Steven Covey started it all with his seminal book, “7 Habits of Effective People.” His work has spawned hundreds of blog posts – a quick search turns up the “21 Habits of Successful Entrepreneurs,” and the “7 Habits of Effective Managers,” even the “10 Habits of Happy Mothers.”
All of this exploration of habits and success, habits and effectiveness, habits and happiness led me to ask myself: “Self, I ask, what are your habits? Are they effective? Do they lead to my own success and happiness?” “Hmmm,” I answer, “Not sure.” It did start me thinking about my own life and work habits – what do I do on a daily basis that could be categorized ad habit? Do these work for me? Are my own habits a help or a hindrance? A quick analysis of the things I do habitually could help me to understand which work for me and which I might want to train myself out of. So this morning I sat and made a list (habit #4, below!):
- Wake up early and get to work. Although I often awake without it, my alarm goes off at 530am on weekdays and I am typically at the computer answering emails (and drinking coffee) between 545 and 6. It takes me anywhere from 5 to 40 minutes to answer the important ones, trash the spammy ones, and read/sort the others to deal with later in the day. I check in on overnight customer service tickets to see if there are any issues that need to be dealt with right away, and also check on any tests we might be running or surveys we might have sent out recently or things of that sort.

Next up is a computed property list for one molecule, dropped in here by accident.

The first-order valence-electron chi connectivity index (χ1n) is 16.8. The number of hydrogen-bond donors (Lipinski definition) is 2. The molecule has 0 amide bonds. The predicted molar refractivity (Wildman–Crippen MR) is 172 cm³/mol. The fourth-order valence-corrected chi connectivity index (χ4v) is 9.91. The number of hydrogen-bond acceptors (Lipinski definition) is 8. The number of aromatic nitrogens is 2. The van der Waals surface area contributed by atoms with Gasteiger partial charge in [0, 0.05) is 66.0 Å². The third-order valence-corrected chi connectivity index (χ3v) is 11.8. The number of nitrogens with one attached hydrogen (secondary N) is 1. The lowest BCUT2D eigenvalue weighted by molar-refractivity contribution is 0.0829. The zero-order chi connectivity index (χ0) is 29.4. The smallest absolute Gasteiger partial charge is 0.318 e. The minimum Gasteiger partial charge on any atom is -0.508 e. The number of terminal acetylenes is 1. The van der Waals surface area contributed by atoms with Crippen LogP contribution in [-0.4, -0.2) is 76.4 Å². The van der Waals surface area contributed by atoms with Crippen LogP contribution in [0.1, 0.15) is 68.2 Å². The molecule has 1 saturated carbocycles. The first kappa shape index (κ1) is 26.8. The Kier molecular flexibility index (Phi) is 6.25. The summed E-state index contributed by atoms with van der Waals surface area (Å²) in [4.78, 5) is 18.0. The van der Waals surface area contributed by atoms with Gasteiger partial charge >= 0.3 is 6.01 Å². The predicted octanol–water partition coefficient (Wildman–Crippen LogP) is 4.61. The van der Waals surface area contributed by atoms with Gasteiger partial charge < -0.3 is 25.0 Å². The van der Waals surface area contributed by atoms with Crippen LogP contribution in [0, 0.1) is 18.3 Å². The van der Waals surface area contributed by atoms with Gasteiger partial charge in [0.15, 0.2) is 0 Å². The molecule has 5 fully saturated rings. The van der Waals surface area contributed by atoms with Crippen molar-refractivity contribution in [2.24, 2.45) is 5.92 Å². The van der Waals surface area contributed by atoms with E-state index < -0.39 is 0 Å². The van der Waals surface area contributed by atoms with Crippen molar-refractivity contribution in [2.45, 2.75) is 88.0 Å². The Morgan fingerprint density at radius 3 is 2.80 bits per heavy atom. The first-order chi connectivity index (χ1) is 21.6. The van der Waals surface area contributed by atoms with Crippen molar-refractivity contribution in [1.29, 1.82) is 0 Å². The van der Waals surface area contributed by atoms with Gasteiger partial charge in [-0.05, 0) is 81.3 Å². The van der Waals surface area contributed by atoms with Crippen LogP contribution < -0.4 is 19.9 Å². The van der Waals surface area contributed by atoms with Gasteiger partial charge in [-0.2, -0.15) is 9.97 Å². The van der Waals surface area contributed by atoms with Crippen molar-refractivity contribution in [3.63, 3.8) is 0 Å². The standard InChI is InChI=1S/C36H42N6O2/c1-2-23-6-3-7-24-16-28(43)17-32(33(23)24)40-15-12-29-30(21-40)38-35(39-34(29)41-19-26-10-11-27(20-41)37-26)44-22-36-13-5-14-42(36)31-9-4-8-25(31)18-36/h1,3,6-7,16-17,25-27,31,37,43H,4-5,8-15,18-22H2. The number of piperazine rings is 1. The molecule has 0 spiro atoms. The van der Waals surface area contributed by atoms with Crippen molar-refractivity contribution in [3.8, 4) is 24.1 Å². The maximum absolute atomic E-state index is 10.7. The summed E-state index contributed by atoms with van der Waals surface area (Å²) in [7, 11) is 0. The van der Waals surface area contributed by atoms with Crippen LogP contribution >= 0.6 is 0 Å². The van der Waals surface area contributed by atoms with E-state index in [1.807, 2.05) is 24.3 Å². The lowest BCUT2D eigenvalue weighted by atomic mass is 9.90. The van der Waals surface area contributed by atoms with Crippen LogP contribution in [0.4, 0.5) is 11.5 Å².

Is this an “effective” habit? YES. I know enough about myself to know that I am most efficient in the morning, but also know that my mind is not fully awake for an hour or two after I get up. If I take care of the simple tasks (like answering emails) and leave the more complex ones for later in the morning I am at my most effective.
- Read newspapers and online sources. Once the emails have been answered, and I have reassured myself that the site didn’t crash overnight, I sit with my (second) cup of coffee and read the paper, as well as several online blogs and other news/information sources. I typically start at the front page and work my way through to business, technology, op-ed, and politics (sometimes sports, especially if the NBA is in season!)